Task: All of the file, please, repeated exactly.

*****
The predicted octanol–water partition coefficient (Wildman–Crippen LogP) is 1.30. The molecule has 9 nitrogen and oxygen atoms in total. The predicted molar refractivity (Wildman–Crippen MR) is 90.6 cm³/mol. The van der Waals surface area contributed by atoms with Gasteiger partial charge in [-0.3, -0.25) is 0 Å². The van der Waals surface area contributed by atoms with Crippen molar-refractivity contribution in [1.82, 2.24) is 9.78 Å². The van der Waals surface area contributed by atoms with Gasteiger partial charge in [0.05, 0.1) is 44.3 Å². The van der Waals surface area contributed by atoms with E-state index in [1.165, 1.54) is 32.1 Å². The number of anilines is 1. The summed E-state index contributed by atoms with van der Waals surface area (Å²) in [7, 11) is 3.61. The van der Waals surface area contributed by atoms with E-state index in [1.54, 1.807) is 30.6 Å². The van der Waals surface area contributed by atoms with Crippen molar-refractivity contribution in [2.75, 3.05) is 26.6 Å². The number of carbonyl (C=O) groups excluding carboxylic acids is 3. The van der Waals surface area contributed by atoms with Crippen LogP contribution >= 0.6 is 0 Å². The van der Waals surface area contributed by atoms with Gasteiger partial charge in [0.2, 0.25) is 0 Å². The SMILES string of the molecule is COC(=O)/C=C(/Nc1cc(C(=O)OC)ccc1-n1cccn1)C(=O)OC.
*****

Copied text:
The predicted octanol–water partition coefficient (Wildman–Crippen LogP) is 1.30. The molecule has 9 nitrogen and oxygen atoms in total. The predicted molar refractivity (Wildman–Crippen MR) is 90.6 cm³/mol. The van der Waals surface area contributed by atoms with Gasteiger partial charge in [-0.3, -0.25) is 0 Å². The van der Waals surface area contributed by atoms with Crippen molar-refractivity contribution in [1.82, 2.24) is 9.78 Å². The van der Waals surface area contributed by atoms with Gasteiger partial charge in [0.05, 0.1) is 44.3 Å². The van der Waals surface area contributed by atoms with E-state index in [1.165, 1.54) is 32.1 Å². The number of anilines is 1. The summed E-state index contributed by atoms with van der Waals surface area (Å²) in [7, 11) is 3.61. The van der Waals surface area contributed by atoms with E-state index in [1.54, 1.807) is 30.6 Å². The van der Waals surface area contributed by atoms with Crippen molar-refractivity contribution in [2.75, 3.05) is 26.6 Å². The number of carbonyl (C=O) groups excluding carboxylic acids is 3. The van der Waals surface area contributed by atoms with Crippen LogP contribution >= 0.6 is 0 Å². The van der Waals surface area contributed by atoms with Gasteiger partial charge in [0.2, 0.25) is 0 Å². The SMILES string of the molecule is COC(=O)/C=C(/Nc1cc(C(=O)OC)ccc1-n1cccn1)C(=O)OC.